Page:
Since we are talking about an Avatar B212 cab that is roughly 5 cubic feet and is tuned to 50 Hz. In that cab the speaker with the lower Vas will work better.

 

Delta 12 LF Vas: 2.4 cu. ft.

 

Deltalite 2512 Vas: 5.46 cu. ft.

 

If you put a single Deltalite 12 in the B212 sized cab, it will have a similar response to the same cab loaded with two 12 LFs. It will also be just as loud since the Deltalites are 3 dB more efficient than the LFs. However, it won't handle as much power and it won't move as much air, so at 50 paces and 500 watts, the 2x12 LF configuration will be louder.

 

My 1x12 Neo cab is 3.7 cubic feet and my 2x12 Delta LF cab is about 8 cubic feet. At close range, they are almost equally loud, but at the other side of a 400 sq ft room, there is an audible difference. Teh big difference is that the LF cab is the right size for those drivers, it plays flat to 40 Hz and plays the B string with authority. The Deltalite is in too small of a cab, so it's low end response isn't nearly as good.

 

 

The Avatar B212 is way too small for two Deltalite 2512s, but I think Dave got some kind of special brew neo speakers for his cabs that I think have a higher Xmax, but based on his description of the the difference in sound, I'd say that they are very similar to standard 2512s in sound.

 

 

 

 

The bottom line:

 

The Delta 12 LFs will play lower and handle more power in an Avatar B212. It will also be 10 pound heavier and probably take more abuse.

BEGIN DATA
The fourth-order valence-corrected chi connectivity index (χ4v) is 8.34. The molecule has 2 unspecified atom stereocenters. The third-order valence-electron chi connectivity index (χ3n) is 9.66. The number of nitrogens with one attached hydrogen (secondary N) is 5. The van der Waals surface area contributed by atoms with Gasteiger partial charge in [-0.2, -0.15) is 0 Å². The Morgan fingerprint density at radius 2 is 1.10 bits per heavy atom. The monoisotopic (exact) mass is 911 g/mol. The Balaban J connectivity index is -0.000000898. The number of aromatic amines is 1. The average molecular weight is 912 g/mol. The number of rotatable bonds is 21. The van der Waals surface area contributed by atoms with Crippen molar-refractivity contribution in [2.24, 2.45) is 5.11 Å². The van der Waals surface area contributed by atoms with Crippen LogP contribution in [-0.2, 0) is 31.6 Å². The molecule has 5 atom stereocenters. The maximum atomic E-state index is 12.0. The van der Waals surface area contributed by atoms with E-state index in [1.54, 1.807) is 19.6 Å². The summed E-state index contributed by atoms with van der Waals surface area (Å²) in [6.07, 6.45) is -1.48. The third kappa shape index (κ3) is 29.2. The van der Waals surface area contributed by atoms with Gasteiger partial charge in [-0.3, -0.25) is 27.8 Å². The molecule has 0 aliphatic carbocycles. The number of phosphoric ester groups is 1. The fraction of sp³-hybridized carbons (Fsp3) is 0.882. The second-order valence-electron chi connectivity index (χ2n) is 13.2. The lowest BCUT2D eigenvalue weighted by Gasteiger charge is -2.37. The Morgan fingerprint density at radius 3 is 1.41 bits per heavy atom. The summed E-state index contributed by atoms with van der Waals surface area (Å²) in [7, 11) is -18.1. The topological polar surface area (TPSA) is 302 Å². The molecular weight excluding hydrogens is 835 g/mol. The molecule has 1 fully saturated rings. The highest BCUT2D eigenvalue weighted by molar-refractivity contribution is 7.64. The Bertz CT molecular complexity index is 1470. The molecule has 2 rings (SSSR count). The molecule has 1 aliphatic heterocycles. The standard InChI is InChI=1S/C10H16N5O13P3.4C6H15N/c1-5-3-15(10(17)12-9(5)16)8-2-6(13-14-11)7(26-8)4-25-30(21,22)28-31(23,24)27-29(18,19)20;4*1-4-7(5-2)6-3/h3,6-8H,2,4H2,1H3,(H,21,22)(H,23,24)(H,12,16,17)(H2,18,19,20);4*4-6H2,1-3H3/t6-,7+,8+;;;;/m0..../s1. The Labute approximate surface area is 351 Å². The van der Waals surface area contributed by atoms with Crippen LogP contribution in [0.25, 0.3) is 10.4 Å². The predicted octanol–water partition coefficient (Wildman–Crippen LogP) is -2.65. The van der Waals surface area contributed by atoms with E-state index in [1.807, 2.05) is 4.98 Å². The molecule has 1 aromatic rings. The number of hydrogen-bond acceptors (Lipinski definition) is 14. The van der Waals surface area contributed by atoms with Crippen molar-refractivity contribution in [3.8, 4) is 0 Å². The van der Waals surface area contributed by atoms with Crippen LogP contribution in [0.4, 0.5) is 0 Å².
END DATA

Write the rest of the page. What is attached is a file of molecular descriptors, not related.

The Neo B212 will be 3 dB more efficient and have a fantastic upper mid response which yields a better tone and a less forgiving cab(your mistakes will be more apparent). The tradeoff is a loss of low end. If you play a 5 string, the low B will lack authority whith this cab and the EQ will only be able to do so much given the power handling of the Neo speakers.

 

 

 

Here's another difference that may or may not be worth anything, but it is interesting.

 

The temperature thing that is discussed about Neodymium is the Curie Point.

 

The Curie point, or Curie temperature of a ferromagnetic material, is the temperature above which it loses its characteristic ferromagnetic ability to possess a net (spontaneous) magnetization in the absence of an external magnetic field. - Borrowed from Wikipedia

 

The Curie point of Ferrite is 450

Share this post


Link to post
Share on other sites

Originally posted by burdizzos

Let's talk construction.



Where are the woodworking folks who can explain why a dado is better than a butt joint?

 

It's a heck of a lot easier to square a dado joint than a butt joint. Also there's more exposed wood allowing a more secure glue joint. Dovetails are ideal IMO but I don't have a dovetail jig.

Share this post


Link to post
Share on other sites

Originally posted by Emprov



It's a heck of a lot easier to square a dado joint than a butt joint. Also there's more exposed wood allowing a more secure glue joint. Dovetails are ideal IMO but I don't have a dovetail jig.

Dovetails aren't a good choice for plywood. Solid wood, yes. Plywood feathers and delaminates sometimes.

Share this post


Link to post
Share on other sites

Originally posted by Gruven


Dovetails aren't a good choice for plywood. Solid wood, yes. Plywood feathers and delaminates sometimes.

 

With higher grade plys I've never had a problem with them. I'd never do it on cheaper stuff but, if we're talking voidless birch, I'd do it every time if I had the jig.

Share this post


Link to post
Share on other sites

Join the conversation

You can post now and register later. If you have an account, sign in now to post with your account.
Note: Your post will require moderator approval before it will be visible.

Guest
Reply to this topic...

×   Pasted as rich text.   Paste as plain text instead

  Only 75 emoji are allowed.

×   Your link has been automatically embedded.   Display as a link instead

×   Your previous content has been restored.   Clear editor

×   You cannot paste images directly. Upload or insert images from URL.

Sign in to follow this  

×
×
  • Create New...